Saturday, 22 September 2012

That's okay, then

In all the furore concerning St Mary's College, Twickenham, most notably the rather dramatic removal of Dr Anthony Towey and the merging of the Theology department with that of several other subjects whose obvious relevance and connection to the Queen of Sciences somehow escapes me, we can, perhaps be reassured by the fact that the decision has been led by a man, the new Principal of St Mary's, who has recently been described as
a, if not the, leading Roman Catholic biblical theologian in the UK.
This is a very great accolade, without doubt. You may be assured, too, that the commentator knows the new Principal very well—none better, in fact, for the man who gave such a resounding thumbs-up to the new Principal is none other than Professor Philip Esler, who is perhaps the greatest admirer of the new Principal. In fact, he is the new Principal, and the remark was made about himself. (The Tablet, 1st September 2012, p.7).

According to Amazon, this paragon of modesty is indeed a published author, with works such as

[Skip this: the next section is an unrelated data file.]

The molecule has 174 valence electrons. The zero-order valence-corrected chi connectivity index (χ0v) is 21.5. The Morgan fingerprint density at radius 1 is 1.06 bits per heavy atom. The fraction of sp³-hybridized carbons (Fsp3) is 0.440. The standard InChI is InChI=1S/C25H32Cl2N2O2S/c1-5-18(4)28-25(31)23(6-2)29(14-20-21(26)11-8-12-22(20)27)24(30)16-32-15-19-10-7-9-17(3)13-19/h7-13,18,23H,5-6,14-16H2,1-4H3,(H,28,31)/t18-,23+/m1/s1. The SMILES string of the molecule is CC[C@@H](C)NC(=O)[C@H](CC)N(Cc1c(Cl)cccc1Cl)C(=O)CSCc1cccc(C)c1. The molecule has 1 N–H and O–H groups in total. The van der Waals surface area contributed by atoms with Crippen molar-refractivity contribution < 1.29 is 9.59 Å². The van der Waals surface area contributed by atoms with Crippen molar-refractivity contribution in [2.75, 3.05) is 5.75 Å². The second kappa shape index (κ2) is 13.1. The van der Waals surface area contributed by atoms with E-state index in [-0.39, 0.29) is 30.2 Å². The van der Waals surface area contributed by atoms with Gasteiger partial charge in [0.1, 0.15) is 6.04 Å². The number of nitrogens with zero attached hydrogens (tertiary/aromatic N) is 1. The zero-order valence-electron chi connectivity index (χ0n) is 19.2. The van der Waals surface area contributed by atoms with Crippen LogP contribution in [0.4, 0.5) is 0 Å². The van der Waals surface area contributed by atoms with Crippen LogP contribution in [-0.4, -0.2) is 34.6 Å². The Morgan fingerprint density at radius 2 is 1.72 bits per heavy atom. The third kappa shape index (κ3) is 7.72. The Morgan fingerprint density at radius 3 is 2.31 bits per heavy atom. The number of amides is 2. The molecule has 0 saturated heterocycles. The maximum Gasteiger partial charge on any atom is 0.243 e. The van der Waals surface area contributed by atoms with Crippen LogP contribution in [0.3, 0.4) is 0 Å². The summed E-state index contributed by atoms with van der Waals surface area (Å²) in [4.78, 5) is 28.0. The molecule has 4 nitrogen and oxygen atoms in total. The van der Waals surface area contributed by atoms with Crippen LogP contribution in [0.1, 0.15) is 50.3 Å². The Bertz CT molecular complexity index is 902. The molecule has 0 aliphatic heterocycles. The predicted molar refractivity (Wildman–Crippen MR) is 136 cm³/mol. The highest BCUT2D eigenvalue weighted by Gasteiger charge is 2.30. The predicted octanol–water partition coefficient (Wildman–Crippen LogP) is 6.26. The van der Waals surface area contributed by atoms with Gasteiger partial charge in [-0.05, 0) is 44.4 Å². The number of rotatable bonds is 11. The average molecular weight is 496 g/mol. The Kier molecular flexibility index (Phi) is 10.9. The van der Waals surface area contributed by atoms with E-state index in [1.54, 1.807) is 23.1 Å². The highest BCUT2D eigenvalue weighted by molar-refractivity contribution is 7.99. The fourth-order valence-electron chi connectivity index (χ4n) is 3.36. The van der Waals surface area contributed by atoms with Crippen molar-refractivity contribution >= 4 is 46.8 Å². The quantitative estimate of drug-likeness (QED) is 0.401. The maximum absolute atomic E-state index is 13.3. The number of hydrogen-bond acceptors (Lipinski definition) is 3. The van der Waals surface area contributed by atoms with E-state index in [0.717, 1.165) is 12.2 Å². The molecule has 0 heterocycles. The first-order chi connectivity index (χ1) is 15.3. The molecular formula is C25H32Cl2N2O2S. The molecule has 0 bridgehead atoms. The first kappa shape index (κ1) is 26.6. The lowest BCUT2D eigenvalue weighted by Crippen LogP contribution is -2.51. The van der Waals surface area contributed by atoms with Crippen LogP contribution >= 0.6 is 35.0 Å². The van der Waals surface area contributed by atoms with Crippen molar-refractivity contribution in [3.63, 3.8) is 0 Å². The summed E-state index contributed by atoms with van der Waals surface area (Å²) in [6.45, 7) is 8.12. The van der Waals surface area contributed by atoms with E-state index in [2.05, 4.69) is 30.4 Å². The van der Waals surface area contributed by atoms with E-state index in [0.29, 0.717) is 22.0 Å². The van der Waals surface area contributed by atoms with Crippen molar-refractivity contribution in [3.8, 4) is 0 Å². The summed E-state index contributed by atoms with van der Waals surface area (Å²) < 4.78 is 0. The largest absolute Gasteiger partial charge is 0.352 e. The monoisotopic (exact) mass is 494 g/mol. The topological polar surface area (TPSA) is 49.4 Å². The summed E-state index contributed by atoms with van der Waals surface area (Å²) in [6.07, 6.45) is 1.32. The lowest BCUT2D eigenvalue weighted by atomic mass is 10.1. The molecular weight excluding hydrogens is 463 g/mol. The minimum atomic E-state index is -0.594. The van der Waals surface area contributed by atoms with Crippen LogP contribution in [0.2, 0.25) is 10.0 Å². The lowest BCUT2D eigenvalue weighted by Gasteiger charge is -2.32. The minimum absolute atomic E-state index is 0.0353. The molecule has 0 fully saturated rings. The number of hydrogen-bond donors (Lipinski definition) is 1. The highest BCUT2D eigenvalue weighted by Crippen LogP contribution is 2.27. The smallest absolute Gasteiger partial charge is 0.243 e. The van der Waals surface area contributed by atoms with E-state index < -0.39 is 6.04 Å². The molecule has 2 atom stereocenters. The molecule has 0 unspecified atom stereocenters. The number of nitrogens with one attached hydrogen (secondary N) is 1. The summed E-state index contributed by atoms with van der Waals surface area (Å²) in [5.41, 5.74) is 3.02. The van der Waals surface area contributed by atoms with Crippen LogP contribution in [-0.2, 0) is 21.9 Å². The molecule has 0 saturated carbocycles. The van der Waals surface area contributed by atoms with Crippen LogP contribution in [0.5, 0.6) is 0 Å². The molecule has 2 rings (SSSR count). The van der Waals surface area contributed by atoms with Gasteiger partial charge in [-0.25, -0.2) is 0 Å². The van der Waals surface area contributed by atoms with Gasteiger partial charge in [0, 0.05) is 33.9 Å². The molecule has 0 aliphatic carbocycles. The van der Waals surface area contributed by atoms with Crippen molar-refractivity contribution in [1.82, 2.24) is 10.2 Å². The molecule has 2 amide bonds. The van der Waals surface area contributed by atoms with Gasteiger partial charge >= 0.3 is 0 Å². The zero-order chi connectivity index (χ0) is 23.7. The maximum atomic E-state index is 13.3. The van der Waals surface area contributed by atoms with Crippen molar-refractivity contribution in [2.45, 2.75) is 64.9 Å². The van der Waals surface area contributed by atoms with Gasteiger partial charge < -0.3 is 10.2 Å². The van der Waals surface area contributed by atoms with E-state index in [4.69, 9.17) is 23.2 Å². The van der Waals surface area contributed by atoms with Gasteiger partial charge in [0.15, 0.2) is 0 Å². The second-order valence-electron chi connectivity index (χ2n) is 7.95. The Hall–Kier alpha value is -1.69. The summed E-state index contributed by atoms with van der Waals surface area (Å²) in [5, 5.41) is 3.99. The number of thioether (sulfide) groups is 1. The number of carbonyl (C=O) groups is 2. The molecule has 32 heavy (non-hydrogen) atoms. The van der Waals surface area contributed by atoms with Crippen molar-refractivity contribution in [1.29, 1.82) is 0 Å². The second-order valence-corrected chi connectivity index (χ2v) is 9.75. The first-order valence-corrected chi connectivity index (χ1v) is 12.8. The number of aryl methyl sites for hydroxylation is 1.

Sex, Wives and Warriors: Reading Biblical Narratives with Its Ancient Audience (a snip at £29.00)
and the co-authorship of
Dirt, Greed and Sex (£11.66)
to his credit. Plus several other works, though they don't look as interesting.


Term has begun at St John's Seminary, Wonersh, and I have now delivered my fourth class on First Millennium Church History to the second-year students. Yesterday I launched them on their first experience of reading an ancient primary text with a historian's eye: I chose for this (as I always do) the Didache, otherwise known as the Lord's teaching of the Gentiles by the twelve apostles.

The Didache is a gift to Dan Brown-style conspiracy theorists, if only because of the strange story of its discovery. In 1873 the Greek Orthodox bishop of Nicomedia (a most ancient see now in Turkey—does it even exist any more?), Philotheos Bryennios discovered the text in the library of the Phanar in Constantinople, copied it out and published it. According to the tradition, he then promptly lost the original. That is the story as it is generally known.

What doesn't form part of the legend is that the text was found again, however, and removed for safety to Jerusalem. It forms part of a collection of writings of the Apostolic Fathers in Greek known as the Codex Hierosolymitanus; the scribe actually dated it to June 11 1056, two years after the Great Schism.

It was greeted with a lot of scepticism, since it would appear to be a first-century document suddenly appearing out of nowhere in a very late version. And faking documents was not an unknown trick a thousand years ago (for instance the Donation of Constantine, and the False Decretals of Pseudo-Isidore, both, though, western forgeries).